Australian Tax Office Commissioner Chris Jordan has accused the media of lying and engaging in "deliberately sensationalist" reporting over allegations the agency was ripping money out of individual and small business accounts under a directive to use more heavy-handed debt collection tactics.
In a personal attack on ATO whistleblowers Richard Boyle and Ron Shamir, Mr Jordan said their actions along with the media's coverage of the agency "may undermine the community's trust and confidence in the tax system" while accusing them of being disgruntled employees who were likely to be terminated over their performance.
Mr Boyle's revelations on enduring garnishees being used to recoup tax from small businesses - pushing many to the brink of collapse - led to a bipartisan parliamentary inquiry making 37 recommendations in a report that described the ATO's performance as "annus horribilis".
Mr Boyle's internal public interest disclosure was rejected by the Australian Tax Office's senior investigator Andrew Wunsch in October 2017, six months before The Sydney Morning Herald, The Age and Four Corners revealed the growth of the practice at the ATO's Adelaide branch.
The Inspector-General of Taxation on Friday confirmed it had concerns with the garnishees and asked for it to be given greater powers to protect whistleblowers in a move likely to increase tensions between the two government agencies.
Mr Jordan told a Senate estimates hearing on Wednesday Mr Boyle's revelations had nothing to do with the practices uncovered at the Adelaide branch and he was facing time in jail for recording his colleagues and for providing taxpayer files to third parties. Mr Shamir told a Parliamentary inquiry on Friday that he will "never work again" after he became a whistleblower on misconduct in the ATO relating to business activity statement refunds.
Summons sheets signed by Mr Jordan show the ATO has alleged 66 charges against Mr Boyle - with many carrying sentences of two to three years in jail - but only a fraction relate to disclosure of private information by a Commonwealth officer.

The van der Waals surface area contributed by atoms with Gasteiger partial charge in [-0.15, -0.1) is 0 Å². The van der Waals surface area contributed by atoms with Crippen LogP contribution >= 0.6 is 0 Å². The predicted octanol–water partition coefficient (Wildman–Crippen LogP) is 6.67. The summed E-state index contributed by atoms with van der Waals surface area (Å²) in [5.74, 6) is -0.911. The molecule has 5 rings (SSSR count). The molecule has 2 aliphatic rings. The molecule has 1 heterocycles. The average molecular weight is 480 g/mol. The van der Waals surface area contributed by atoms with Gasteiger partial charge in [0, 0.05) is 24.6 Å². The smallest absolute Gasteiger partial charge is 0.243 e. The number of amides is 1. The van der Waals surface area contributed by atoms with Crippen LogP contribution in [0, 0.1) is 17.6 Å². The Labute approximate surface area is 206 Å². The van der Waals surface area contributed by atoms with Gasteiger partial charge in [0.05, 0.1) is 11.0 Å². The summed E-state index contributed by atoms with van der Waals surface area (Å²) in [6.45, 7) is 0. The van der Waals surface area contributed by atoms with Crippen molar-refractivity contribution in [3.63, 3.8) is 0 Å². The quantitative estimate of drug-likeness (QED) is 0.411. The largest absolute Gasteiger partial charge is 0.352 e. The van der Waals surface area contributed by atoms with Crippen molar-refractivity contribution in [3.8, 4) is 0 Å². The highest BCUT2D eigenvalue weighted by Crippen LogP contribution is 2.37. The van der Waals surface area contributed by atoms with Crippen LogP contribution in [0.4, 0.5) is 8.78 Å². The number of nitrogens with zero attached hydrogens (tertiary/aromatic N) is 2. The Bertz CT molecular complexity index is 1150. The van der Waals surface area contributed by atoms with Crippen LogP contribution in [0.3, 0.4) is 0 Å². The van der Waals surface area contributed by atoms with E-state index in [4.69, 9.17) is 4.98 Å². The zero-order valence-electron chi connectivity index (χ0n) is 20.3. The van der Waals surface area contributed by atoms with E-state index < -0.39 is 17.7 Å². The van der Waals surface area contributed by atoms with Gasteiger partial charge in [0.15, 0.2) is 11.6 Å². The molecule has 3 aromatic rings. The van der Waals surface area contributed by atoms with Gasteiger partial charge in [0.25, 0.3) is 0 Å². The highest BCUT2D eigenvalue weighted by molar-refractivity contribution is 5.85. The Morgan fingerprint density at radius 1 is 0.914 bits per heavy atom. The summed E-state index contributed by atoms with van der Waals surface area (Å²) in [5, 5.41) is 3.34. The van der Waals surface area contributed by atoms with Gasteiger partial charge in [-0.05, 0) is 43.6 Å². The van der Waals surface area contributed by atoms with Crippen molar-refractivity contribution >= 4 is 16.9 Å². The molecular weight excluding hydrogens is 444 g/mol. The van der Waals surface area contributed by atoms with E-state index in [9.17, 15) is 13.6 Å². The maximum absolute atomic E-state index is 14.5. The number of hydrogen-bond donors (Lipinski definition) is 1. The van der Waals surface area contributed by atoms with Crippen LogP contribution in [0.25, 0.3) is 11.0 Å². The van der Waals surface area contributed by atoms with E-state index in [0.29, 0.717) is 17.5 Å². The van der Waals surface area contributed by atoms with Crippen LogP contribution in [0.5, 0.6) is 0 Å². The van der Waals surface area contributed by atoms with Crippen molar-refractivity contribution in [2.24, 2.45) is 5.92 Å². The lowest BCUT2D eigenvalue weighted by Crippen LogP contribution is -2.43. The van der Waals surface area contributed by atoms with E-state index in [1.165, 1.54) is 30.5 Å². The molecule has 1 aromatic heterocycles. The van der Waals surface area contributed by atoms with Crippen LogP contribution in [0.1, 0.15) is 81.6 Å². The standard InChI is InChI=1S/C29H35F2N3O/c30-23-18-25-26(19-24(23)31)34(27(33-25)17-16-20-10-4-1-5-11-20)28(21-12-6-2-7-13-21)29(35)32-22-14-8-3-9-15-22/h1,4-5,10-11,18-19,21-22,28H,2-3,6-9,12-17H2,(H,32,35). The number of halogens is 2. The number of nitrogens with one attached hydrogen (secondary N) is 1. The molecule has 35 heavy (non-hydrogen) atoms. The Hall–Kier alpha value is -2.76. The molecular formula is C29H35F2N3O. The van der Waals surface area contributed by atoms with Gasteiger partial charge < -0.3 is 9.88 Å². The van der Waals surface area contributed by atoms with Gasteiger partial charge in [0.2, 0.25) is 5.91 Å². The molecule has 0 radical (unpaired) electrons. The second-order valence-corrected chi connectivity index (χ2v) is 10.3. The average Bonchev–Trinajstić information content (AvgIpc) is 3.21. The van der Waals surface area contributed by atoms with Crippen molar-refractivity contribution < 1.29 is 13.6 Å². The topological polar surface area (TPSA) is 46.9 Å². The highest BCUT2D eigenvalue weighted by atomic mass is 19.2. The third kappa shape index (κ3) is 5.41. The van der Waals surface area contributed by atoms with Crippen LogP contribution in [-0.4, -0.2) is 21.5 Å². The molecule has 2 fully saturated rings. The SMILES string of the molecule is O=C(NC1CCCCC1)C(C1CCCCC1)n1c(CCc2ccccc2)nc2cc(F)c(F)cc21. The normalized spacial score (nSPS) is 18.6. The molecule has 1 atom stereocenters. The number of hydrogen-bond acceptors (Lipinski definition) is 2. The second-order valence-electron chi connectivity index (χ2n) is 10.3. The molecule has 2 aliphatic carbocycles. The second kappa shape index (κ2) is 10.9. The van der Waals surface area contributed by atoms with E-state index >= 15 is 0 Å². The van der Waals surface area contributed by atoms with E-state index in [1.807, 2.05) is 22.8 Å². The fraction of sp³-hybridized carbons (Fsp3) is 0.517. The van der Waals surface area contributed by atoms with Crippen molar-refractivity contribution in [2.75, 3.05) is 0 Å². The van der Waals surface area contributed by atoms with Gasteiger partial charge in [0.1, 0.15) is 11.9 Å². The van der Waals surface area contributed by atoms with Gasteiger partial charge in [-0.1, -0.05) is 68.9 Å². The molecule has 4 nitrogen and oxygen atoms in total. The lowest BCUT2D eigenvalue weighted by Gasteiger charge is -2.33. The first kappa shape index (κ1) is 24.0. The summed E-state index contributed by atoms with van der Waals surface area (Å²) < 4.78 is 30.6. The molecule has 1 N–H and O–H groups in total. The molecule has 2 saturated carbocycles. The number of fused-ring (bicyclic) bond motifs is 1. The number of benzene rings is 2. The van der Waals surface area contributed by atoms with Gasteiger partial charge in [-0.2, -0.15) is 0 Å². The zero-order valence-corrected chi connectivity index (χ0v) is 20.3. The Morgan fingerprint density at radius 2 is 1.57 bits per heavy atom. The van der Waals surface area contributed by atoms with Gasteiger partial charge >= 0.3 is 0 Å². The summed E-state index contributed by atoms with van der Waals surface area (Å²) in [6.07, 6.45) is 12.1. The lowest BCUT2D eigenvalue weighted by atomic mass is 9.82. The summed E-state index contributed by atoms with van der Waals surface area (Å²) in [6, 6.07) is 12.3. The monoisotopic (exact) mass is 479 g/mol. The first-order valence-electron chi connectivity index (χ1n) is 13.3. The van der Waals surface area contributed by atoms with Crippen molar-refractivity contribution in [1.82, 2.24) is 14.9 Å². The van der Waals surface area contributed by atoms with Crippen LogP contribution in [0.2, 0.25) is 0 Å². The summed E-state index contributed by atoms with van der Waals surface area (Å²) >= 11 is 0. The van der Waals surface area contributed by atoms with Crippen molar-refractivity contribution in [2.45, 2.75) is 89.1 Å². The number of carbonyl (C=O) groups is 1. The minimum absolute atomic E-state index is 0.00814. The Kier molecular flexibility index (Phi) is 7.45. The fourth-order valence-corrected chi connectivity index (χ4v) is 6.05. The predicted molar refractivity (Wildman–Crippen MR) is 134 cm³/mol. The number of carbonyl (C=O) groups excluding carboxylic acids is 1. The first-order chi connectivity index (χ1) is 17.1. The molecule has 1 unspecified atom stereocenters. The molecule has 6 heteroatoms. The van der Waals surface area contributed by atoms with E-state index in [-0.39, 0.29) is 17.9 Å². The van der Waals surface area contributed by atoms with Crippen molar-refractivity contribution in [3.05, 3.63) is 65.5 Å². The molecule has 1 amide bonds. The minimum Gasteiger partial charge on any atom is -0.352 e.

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Mr Jordan accused the media of "deliberately sensationalist" commentary on these charges, with "reports that the defendant is likely to face 161 years in jail".
"This is a blatant and knowing mischaracterisation of our current sentencing system," he said. "The convention holds that sentences for similar related offences are usually imposed concurrently rather than consecutively, having regard to the overall circumstances."
The tax commissioner said the "Right to Know" campaign, which all major media outlets began this week to highlight challenges to press freedom had "reignited misleading public commentary" about the tax office's attitude towards whistleblowers.
"Contrary to what is being written by some commentators, the ATO takes whistle-blowing very seriously and we actively encourage disclosures where people feel they are warranted," he said.
The Sydney Morning Herald, The Age and Four Corners requested an interview with Mr Jordan several times before reporting the allegations last year. The requests were declined. Mr Jordan was forced to correct the public record at a Senate estimates hearing last year when he claimed he had never been offered a formal interview.
On Wednesday, Mr Jordan said he wanted to "inject some balance into this conversation" which had "simply got out of control".
He said the public campaign across all major media outlets that included the claim, "The Tax Office can take money directly out of people's accounts. But you're not allowed to know" was misleading.
"Wow. Imagine if that was true!" he said.
Mr Jordan said the ATO used garnishees and other firmer actions only after attempts to engage the taxpayer have failed.
"On average, there have been 19 interactions or attempts to engage a taxpayer before we exercise garnishee powers," he said.
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- SMH/The Age